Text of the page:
The term “Mardi Gras” can also be used to describe the entire season starting on January 6th (also known as Twelfth Night or the Twelfth Day of Christmas) and ending at the stroke of midnight when Fat Tuesday becomes Ash Wednesday. This period of parades, King Cakes, and partying is also (and more accurately) known as Carnival season or Carnival time.

Sometimes people think that Mardi Gras day kicks off the Carnival season. That is absolutely wrong! If you arrive in New Orleans (or Rio, for that matter) on Mardi Gras day and think you are in for a few days of partying, you will be sorely disappointed. In New Orleans (in the 90s at least, but I suspect it’s still the case), when the clock struck midnight and it was officially Ash Wednesday, the cops would herd everyone out of the French Quarter streets. People could still hang out in bars, but the public partying was over.

So Mardi Gras is a day, (always the Tuesday before Ash Wednesday) and Carnival is a season. Got it? (I’m being technical here. The terms “Mardi Gras” and “Carnival” are in reality used interchangeably, but I think it’s important to know the distinction between the two.)

If you can’t be in New Orleans today, but you’re wondering what’s happening down on Bourbon Street, check out the Mardi Gras EarthCam. The camera is mounted on the corner of St. Peter and Bourbon Streets. When I checked it out on Saturday (2-14-15) morning, it was all still pretty tame, but folks were strolling past, and there was a Lucky Dog vendor across the street. (If you don’t know what a Lucky Dog is, look here: http://www.luckydogs.us/ or read A Confederacy of Dunces by John Kennedy Toole.)

I mentioned King Cakes, and probably not everyone reading this knows what they are. King Cakes are pastries eaten exclusively during Carnival season. If you make your own, you can eat one whenever you want, I suppose, but that would be sort of like eating fruitcake in June just because you like the taste. And perhaps in this age of internet ordering it may be possible to buy a King Cake at any time of the year. But I’m telling ya, you’re flying in the face of the spirit of Mardi Gras to eat them outside of Carnival season.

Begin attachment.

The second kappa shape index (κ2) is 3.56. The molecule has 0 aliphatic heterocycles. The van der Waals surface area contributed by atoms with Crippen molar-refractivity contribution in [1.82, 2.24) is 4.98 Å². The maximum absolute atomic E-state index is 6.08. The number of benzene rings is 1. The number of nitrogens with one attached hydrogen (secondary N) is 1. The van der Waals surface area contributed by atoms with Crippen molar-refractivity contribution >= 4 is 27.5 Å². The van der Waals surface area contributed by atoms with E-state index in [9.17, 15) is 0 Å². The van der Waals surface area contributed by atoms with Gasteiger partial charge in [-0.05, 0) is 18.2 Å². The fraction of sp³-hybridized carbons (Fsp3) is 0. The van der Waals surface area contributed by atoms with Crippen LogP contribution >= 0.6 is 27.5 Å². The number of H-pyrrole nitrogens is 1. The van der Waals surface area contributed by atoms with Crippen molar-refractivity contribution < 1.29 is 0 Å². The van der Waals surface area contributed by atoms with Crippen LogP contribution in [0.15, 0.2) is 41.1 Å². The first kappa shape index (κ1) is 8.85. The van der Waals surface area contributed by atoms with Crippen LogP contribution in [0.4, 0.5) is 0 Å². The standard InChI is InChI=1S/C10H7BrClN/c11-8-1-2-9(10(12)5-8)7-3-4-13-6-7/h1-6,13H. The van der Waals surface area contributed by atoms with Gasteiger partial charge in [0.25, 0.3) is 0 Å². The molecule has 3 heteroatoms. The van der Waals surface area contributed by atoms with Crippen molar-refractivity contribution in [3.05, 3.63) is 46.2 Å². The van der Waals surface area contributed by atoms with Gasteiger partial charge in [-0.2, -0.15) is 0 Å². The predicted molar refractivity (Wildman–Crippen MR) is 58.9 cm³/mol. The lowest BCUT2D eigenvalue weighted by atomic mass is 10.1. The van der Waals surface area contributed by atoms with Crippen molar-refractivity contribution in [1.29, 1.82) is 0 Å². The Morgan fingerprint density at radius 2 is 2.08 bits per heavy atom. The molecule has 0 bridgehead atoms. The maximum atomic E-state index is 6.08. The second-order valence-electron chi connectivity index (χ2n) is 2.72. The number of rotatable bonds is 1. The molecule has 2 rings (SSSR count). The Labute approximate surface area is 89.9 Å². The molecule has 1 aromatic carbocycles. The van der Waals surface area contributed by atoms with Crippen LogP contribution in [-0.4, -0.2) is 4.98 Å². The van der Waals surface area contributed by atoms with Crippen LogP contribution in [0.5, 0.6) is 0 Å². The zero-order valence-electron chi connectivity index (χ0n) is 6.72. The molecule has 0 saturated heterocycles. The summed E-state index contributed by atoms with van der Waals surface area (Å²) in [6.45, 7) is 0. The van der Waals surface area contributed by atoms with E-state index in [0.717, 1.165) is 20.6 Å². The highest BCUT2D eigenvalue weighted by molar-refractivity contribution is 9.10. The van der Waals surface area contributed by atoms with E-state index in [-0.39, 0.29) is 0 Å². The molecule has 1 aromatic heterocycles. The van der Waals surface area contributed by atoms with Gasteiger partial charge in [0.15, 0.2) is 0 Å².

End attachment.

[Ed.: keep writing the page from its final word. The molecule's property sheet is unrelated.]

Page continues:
Traditionally, King Cakes are kind of like coffee cakes with a cinnamon-y filling and decorated with (sometimes) white icing and (always) purple, green, and gold sugar sprinkles. (I must admit, at the risk of losing any New Orleans cred I may have left, I have never much enjoyed traditional King Cakes. They’re too dry and not sweet enough for me.) Of course, these days, one can buy King Cakes with all sorts of delicious fruit and/or cream cheese fillings. (These newfangled King Cakes I like quite a bit.) One of my family members makes King Cakes with frozen crescent rolls for the dough, then fills them with cream cheese and pie filling. I know they’re not traditional, but they are sooooo delicious.

The really important part of a King Cake is the baby. The King Cake baby is made of plastic and is tucked into the cake, usually from underneath. I’ve read that the baby represents the Christ Child. What it definitely represents is the person who has to provide the next King Cake. Here’s how it works…People gather in the office break room or at a King Cake party and everyone has a slice of the King Cake. The person who finds the baby in his/her slice is expected to bring the next King Cake to work for everyone to enjoy or to host the next King Cake party. (No fair waiting until next Carnival season. Everyone wants the next King Cake soon.) So while it’s an honor to find the baby, it’s also an obligation. (And yes, maybe it is a little bit dangerous to have a small plastic object hanging out in your pastry, but everyone knows it’s there and is being careful not to swallow it. Although anyone who’s gotten the baby and hasn’t wanted to buy a cake has considered gulping it down.) (To learn more than you ever thought you wanted to know about this topic, check out Wikipedia: http://en.wikipedia.org/wiki/King_cake.)

I’m probably not going to do anything to celebrate Mardi Gras this year. What’s the poiIMG_1831nt if I can’t get drunk and get laid? Since I’m no longer 24 years old and not likely to pull off the celebration I want, I’ll just stay home.

Laissez les bons temps rouler!

I took the photos in this post.